AV Guide: Tips & Tricks to Save You Money

AV Guide: Tips & Tricks to Save You Money

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Audio/Visual (AV) is essential to your meeting success and a great way to bring the wow factor to your event, but it can also eat up a lot of budget too. Quality sound, screens and lighting are basics that your participants expect to be right if you want to keep them happy and attentive to your event content. The importance of having a solid AV set up at your event, provided by a tech team you can trust to deliver, is essential to any event planner.

Unfortunately, no event manager has a bottomless budget and your AV bill sometimes has to be trimmed back to stay in the black. Here are 8 simple ways you can knock expenses off your AV bill, without compromising on quality. 

1.       Use Your Own AV Company

Of course, it’s convenient to use the hotel’s in-house AV company, but that convenience can be expensive. The hotel AV company needs to pay a large commission of your invoice to the hotel (40-50% on average). To cover that, you will need to pay a premium. If cost is a major concern, and especially if you want any specialized equipment or technicians, you should always consider bringing in your own AV company.

2.       Consider AV When Negotiating and Booking Your Venue

If you have a preferred AV company that supports your events, invite them with you for a site visit to the potential venue. Make it clear upfront that you intend to use your own AV partner. At a minimum, make sure to negotiate the contract so that it leaves you the flexibility to choose the best vendor for you.

3.       Get Multiple Competitive Quotes

AV companies will compete aggressively for your business. By taking competitive quotes back to your preferred vendor, you will usually be able to negotiate a lower cost. If you find out that the prices are similar from multiple companies, you can at least make sure you’re getting the highest value solution for that budget.

4.       Negotiate Multiple Meetings at the Same Time

If you have multiple upcoming meetings, consider using a nationwide AV company. They’ll be able to help you no matter where your meetings are located, and they’ll give you a quantity discount for multiple bookings. As well as potential cost savings this also helps ensure consistency in setup, service and quality between your different event projects and locations.

5.       Opt for Virtual Attendance

It’s great to attend a meeting in person. You’re able to network face-to-face, sit down over meals, and have a shared experience. It’s also expensive to attend meetings, especially when you factor in airfare, hotel, meals, and the opportunity cost of being out of the office. Many planners are moving to hybrid events, combining a live event with a professional webcast, to give the best of both worlds. There is even the option to monetize virtual attendance if you wish.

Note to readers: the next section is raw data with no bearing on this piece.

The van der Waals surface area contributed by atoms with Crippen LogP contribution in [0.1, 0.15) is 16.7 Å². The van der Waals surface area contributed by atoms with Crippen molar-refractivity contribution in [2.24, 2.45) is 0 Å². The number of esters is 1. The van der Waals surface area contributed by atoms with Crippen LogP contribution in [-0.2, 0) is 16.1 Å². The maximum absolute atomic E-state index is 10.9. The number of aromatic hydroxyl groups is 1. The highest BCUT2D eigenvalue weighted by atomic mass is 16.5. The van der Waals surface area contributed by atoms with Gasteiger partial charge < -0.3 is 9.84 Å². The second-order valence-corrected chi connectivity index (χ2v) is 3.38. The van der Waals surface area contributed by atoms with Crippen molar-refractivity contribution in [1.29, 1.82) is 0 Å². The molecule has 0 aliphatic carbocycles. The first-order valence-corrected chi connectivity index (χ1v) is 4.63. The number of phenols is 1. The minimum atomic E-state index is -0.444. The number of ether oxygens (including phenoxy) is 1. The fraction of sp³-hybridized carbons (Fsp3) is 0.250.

6.       Ask the Pros to Help You Uncover Inefficiencies

It is always worth talking to your AV provider to learn any areas where savings could be made. If you have multiple meetings, a great AV partner will provide you with improvement ideas after each one. Ask them to have a Project Manager onsite who can identify opportunities to lower your costs by optimizing crew size, eliminating unnecessary equipment, and looking for ways to get the work done in less time.

7.       Consider Various Service Levels

For some events, you may need full service, including setup, onsite technicians to run the show, and teardown. For other events, you may simply need a self-service equipment rental. Make sure you’re not paying for service you don’t actually need. A good AV company will not provide you with a “take it or leave it” proposal. They should be able to present several options, at various price levels, for you to choose from. An AV partner will work with you to identify different solutions to realize your vision, while staying within your event budget.

8.       Offer Creative Sponsorship Opportunities

There are many event technology solutions that allow you to add powerful sponsorship potential. You can often pay for these technologies through the sponsorship revenues, and sometimes they can be profit drivers for you. For example, you could rent a video wall and utilize the displays to mix sponsorship messages together with event information and social media activity.

In Conclusion, AV plays a vital part in the success of your event and you want to be sure to get it right. With these 8 tips you can be sure that you are saving money on AV and achieving the best value for your event, without compromising on quality.


Get the Most Out of Your AV Company

Selecting the right AV suppliers is one major component of producing a successful event. However, audio visual & IT equipment can be a very confusing to understand and it can be hard to know where to start. Jargon such as HDMI, aspect ratio, condenser or dynamic mics, lumens etc., can be hard to understand, but putting it all together can be another thing all together...